Ireland, in recent months, seems to have been transformed into a loving, liberal and open country in the lead up to the Same Sex Marriage referendum in May. Irish society, its public and private institutions and its media have taken huge strides in being open and taking a stand against homophobia. When it comes to anything around the issue of gender, transgender and gender expression, etc. we are still lacking, however.
The first time I became aware of Ivan Fahy was when an article about the “stir” he had caused by graduating from NUIG in high heel’s appeared in my Facebook newsfeed. My initial reaction was one of anger, though not for the reasons you might expect. I was angry because someone dressing however they felt comfortable and confident was newsworthy in Ireland. I was angry because I instantly thought of the negative feedback this kind of story could generate and direct at Ivan. I was becoming more and more exhausted by older generations assertions of what it was to be a “normal” man and a “normal” woman.
Before opening the article I knew that I fully supported Ivan and his outlook. I knew I shared a similar outlook on gender fluidity. I had always wished society could be more open-minded when it came to stepping outside of the gender norms and being fluid with our gender identities. As I scrolled though the article, my brain agreed with the words I was reading about Ivan, his graduation and the positive attention he received. I was upset with myself when my eyes did a double take on seeing my first picture of Ivan, however.
Even though my brain had registered a deep support for Ivan and his viewpoint, my eyes did not reconcile this with the image I saw. I began questioning myself as to whether or not I really was as liberal and open-minded as I believed I was. The images of Ivan dressed in high heels, make-up and looking more stunning than I ever could, did not disgust me. They did not fill me with hate, fear or any other negative feeling. I was not offended by them so why had I such a strong reaction when I first laid eyes on him?
I realised it was because I, like many others, had been somewhat conditioned to view a male, dressed in what is considered a female way, as abnormal. It’s true, in the past 15-20 years the portrayals of women in Irish media, publications, industries has seemed to develop past stereotypically “feminine” but it can be said that men and their gender portrayals seem to be as rigid as ever.
Images of females dressed masculinely are splashed across publications, television screens and the Internet. Female “masculinity” has inspired fashion trends around the world, redefined “female” hair styling and so why isn’t a similar exploration of different male identities being undertaken? Why are the so few images of males dressed and portrayed femininely? Or even androgynously?
Being a woman, I can dress and express myself in a masculine manner publicly and have done so. So why do I get the feeling my male counterparts are not afforded the same opportunity?
When it comes to men, Ireland has long upheld old traditional representations of masculinity and notions of “manhood”. Examples can be seen everywhere: men are not entitled to paid paternity leave on the birth of their child, unmarried men are not legal guardians of their children and gay men cannot donate blood. You might be saying what do these injustices have to do with how men are represented in Ireland’s society. Well each injustice exists because of the conservative notion of “real” men being peripheral parents, providers of income and lovers of women only.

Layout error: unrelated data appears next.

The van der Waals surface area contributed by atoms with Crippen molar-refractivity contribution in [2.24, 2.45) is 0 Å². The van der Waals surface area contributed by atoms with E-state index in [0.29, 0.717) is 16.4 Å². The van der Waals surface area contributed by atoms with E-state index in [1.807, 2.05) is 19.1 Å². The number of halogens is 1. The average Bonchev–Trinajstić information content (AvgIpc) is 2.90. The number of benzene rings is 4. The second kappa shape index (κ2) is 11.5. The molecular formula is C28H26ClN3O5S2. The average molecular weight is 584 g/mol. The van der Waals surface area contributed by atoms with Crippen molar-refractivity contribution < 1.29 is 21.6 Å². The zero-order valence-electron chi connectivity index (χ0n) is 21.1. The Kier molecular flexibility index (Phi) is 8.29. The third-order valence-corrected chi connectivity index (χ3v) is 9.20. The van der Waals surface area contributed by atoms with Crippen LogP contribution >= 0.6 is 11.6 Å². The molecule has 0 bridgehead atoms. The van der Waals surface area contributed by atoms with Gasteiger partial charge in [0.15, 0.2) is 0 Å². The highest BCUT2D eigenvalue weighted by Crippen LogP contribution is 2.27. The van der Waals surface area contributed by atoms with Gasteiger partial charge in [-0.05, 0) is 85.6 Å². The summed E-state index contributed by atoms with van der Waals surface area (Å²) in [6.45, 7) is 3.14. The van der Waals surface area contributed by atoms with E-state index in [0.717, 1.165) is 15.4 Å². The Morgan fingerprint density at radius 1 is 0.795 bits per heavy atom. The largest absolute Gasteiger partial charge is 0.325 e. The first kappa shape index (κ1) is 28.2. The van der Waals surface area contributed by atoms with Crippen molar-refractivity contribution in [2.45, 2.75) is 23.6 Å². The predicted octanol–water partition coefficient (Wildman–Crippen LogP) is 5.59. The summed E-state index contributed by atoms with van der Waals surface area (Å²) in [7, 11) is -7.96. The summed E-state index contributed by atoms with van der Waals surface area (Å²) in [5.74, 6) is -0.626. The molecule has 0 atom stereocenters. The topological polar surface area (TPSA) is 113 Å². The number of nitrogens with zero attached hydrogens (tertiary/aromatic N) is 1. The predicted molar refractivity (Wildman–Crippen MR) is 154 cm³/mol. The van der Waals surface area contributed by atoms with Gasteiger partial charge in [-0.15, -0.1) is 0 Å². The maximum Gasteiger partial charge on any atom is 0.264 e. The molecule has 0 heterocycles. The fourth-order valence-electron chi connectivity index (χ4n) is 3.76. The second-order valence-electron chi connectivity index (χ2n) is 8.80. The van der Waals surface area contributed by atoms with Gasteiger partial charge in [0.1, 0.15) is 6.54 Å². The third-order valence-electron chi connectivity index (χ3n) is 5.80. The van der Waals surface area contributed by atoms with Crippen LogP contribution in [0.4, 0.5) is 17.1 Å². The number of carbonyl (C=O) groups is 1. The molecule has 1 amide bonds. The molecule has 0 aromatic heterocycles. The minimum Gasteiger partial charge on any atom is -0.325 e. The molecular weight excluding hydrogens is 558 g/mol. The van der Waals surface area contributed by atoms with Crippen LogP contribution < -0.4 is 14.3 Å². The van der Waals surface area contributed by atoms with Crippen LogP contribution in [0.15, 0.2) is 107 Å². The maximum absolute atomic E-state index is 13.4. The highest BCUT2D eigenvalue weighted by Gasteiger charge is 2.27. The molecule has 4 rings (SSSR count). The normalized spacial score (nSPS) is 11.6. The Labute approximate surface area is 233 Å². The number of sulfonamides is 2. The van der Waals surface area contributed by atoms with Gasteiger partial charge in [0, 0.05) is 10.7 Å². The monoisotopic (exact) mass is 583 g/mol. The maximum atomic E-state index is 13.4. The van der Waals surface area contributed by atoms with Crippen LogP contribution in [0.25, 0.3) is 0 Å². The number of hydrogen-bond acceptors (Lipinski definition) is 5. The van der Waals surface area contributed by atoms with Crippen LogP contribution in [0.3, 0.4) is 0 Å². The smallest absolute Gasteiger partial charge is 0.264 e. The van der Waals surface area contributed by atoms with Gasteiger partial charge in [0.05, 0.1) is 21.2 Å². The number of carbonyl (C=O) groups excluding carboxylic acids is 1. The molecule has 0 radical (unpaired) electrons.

This image is enshrined in the laws that govern our “friendly” country so it’s hardly surprising that it has become enshrined in the psyche of the people of this country. This image is also a staple in advertising, social media, national television programming and every communication outlet you can think of. Irish companies continue to use stereotypical portrayals of men in their advertising, Irish broadcasters continue to create and support stereotypical male characters on television and anything that deviates from these portrayals causes a sensational furore.
Ivan’s outlook and androgynous modelling career may be new in the public sphere of the Irish psyche but are vital if we are to relax our views on what male gender norms are. Many men, just like women, struggle with the rigid gender constructions placed on them. In the past few years, steps have been taken to confront problems faced by males in Ireland, such as campaigns to end stigma around male depression and mental health problems. It’s important that while we loosen the restraints on mental health expectations of men, we should also begin loosening the restraints on how men choose to express their identity physically.
It took the simple image of a confident young man in heels to strike up this conversation in my own mind. It made me realise that women are the not the only victims of rigid gender roles. Men too are restricted from expressing themselves as anything other than “strong, macho and silent”. This prescription of gender norms in our society leads to hatred and inequality and it needs to stop now.
I will no longer double take on seeing a man who wears heels, wears pink or wears make-up. It’s about time more diverse representations of men appeared on Irish screens and across Irish publications. It’s about time men can define their own masculinity and dress in a way they want to, without fear of disgust and hatred. In order for this to happen we need to remember; people are more than their gender.